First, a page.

Stories of inventors and their inventions: Doctor Stig Lundbäck and his Dynamic Adaptive Piston Pump.
This article was written by the IP Team of InnoEnergy
We all read stories about the innovators of today and how their products or services make a difference. In 'Stories of inventors and their inventions' series of publications, we shed light on a side that remains often dark and unknown to the public: their patented inventions and what impact they have had on other innovators across society. In this article, we explore the story behind
In March of 1984, Dr. Stig Lundbäck – a doctor with the mind of an engineer, patented technology that resembles how the human heart functions while pumping blood - calling it DAPP (Dynamic Adaptive Piston Pump). When his own father died from heart disease, his last wish was that his son would help make the struggles of those living with heart disease, easier. Thus, to get the attention and funding needed to make this a reality, Dr. Lundbäck began investigating how the functionality of the heart could be used to create new industrial products. This lead to the creation of not just one, but three innovative companies: SurfCleaner, Cascade Drives and CorPower Ocean.
The SurfCleaner is posed as a solution to the global water surface pollution problem and consists of a skimmer separator hybrid that works to remove, separate and recover oil, diesel, petrol, plastics, sludge, debris, and more from the surface of the water. The product is seemingly simple, consisting of only two moving parts and using a three-step process: (1) collection (2) separation and (3) recovery. The technology, which is based on the DAPP functionality, works by combining variations in inflow velocity and direction with gravimetric separation to keep pollutants from accumulating on the water surface and therefore help in minimizing VOC emissions.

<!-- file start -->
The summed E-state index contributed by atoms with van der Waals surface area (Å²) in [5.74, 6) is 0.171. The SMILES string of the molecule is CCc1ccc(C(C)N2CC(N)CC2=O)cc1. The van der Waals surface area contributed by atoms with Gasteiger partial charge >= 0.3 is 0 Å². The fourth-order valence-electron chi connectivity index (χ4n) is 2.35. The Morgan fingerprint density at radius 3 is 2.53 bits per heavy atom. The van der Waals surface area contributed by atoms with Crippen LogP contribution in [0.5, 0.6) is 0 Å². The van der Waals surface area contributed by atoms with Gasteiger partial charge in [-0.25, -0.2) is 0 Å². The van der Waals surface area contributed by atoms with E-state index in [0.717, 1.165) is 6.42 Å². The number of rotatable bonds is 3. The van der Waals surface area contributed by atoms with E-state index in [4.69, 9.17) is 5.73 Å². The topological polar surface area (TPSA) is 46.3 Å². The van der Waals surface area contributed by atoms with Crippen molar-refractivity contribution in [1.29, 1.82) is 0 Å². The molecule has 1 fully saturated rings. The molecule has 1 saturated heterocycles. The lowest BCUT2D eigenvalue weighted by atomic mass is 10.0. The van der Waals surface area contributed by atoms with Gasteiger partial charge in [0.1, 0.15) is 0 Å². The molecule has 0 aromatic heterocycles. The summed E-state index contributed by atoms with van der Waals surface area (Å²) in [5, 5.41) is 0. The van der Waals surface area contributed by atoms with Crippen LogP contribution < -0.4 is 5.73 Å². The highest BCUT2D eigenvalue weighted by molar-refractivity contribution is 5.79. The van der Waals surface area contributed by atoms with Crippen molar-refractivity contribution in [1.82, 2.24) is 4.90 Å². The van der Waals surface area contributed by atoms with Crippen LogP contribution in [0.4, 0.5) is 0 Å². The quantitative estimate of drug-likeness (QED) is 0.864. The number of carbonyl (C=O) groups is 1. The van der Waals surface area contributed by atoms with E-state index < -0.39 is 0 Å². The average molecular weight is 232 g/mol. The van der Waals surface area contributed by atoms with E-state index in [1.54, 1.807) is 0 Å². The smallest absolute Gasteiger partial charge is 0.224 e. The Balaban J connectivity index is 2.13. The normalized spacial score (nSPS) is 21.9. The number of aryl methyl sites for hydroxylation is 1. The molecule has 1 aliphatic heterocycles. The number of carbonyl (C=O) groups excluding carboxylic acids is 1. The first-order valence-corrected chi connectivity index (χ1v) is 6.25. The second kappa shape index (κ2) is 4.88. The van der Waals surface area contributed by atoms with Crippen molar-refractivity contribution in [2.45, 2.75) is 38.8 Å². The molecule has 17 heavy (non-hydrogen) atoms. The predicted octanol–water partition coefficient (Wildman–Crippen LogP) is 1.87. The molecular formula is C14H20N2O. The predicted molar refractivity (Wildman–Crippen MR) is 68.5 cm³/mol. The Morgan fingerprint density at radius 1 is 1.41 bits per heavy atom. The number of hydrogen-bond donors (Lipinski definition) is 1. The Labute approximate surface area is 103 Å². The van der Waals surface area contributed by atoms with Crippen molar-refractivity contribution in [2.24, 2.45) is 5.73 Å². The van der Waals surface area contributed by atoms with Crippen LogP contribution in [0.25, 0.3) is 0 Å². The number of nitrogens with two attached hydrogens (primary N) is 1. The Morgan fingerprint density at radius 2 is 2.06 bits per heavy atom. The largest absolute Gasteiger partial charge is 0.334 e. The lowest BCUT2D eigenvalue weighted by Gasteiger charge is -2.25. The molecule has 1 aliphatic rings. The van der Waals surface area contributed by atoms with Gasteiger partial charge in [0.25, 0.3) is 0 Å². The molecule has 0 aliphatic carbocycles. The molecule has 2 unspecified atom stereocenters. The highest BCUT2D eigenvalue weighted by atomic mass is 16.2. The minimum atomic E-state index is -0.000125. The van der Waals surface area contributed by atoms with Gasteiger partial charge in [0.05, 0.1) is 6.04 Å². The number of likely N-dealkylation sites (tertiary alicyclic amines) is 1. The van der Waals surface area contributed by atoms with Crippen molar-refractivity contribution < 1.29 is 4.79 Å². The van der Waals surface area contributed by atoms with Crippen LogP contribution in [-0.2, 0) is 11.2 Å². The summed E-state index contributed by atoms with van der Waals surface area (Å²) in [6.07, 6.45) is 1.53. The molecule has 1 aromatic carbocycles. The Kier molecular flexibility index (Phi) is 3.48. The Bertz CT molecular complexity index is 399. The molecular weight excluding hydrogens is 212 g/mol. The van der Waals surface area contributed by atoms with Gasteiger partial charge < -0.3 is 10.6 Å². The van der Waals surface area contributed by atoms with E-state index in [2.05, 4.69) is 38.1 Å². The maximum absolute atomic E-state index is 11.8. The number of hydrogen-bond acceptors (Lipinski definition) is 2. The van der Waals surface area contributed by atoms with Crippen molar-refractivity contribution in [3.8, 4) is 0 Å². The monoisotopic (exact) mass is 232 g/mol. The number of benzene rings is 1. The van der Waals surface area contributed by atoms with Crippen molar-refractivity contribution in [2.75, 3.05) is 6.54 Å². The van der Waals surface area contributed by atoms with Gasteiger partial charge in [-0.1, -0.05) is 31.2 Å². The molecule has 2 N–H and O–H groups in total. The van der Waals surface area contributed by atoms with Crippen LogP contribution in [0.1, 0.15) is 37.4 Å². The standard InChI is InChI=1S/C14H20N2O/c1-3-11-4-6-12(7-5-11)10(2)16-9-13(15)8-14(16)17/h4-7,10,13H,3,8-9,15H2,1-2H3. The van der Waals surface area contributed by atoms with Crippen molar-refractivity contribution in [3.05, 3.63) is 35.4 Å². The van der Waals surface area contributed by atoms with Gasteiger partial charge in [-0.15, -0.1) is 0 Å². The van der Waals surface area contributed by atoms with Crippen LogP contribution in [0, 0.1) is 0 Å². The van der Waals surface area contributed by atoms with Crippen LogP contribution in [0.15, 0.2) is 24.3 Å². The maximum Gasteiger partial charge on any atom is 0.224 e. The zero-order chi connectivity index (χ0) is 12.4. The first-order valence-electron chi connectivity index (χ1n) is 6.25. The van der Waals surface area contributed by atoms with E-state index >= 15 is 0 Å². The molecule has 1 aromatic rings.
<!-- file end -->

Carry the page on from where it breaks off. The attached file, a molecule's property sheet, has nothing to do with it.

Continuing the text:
The SurfCleaner essentially works along with the laws of nature, instead of fighting them. Gravity is enhanced by setting the liquid in vertical and horizontal motion inside the body of the SurfCleaner – creating a circular inflow at the top, and an outlet at the bottom, leaving the rest to the laws of physics. This eliminates the need for a pump, powerpack and hydraulic systems, making the operation of the SurfCleaner both, efficient and cost-effective.
Although Doctor Lundbäck himself has died, his technology is being continuously developed upon by his daughter Christina, who continues the Lundbäck legacy.
The field of cleaning the surface of open water has gained popularity in recent years with applications ranging from oil spills and wastewater treatment to general collection of ocean litter and the highest number of patent applications are being filed in Japan and the United States.
The authors of the publications have used publicly available information only and no private information was handed to them by the innovators or third parties.
The IP team at InnoEnergy specializes in combining public sources and state of the art research tools, to provide our innovative member companies with business intelligence. In this case the following sources were used: